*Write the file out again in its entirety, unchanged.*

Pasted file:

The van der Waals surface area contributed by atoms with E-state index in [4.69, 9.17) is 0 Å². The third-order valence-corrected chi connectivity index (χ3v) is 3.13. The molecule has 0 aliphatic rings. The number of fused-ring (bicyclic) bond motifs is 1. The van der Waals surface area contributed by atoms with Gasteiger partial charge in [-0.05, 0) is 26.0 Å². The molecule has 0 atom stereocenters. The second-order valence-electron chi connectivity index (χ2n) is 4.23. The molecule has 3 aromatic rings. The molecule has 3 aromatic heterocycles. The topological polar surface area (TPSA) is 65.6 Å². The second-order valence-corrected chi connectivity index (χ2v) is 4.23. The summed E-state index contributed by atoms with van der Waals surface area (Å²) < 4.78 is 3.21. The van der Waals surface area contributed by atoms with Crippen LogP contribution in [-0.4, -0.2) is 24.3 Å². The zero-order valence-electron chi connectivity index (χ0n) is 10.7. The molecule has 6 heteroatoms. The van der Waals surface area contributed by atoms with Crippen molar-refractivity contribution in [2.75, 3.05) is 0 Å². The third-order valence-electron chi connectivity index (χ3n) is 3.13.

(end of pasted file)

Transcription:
The van der Waals surface area contributed by atoms with E-state index in [4.69, 9.17) is 0 Å². The third-order valence-corrected chi connectivity index (χ3v) is 3.13. The molecule has 0 aliphatic rings. The number of fused-ring (bicyclic) bond motifs is 1. The van der Waals surface area contributed by atoms with Gasteiger partial charge in [-0.05, 0) is 26.0 Å². The molecule has 0 atom stereocenters. The second-order valence-electron chi connectivity index (χ2n) is 4.23. The molecule has 3 aromatic rings. The molecule has 3 aromatic heterocycles. The topological polar surface area (TPSA) is 65.6 Å². The second-order valence-corrected chi connectivity index (χ2v) is 4.23. The summed E-state index contributed by atoms with van der Waals surface area (Å²) < 4.78 is 3.21. The van der Waals surface area contributed by atoms with Crippen LogP contribution in [-0.4, -0.2) is 24.3 Å². The zero-order valence-electron chi connectivity index (χ0n) is 10.7. The molecule has 6 heteroatoms. The van der Waals surface area contributed by atoms with Crippen molar-refractivity contribution in [2.75, 3.05) is 0 Å². The third-order valence-electron chi connectivity index (χ3n) is 3.13.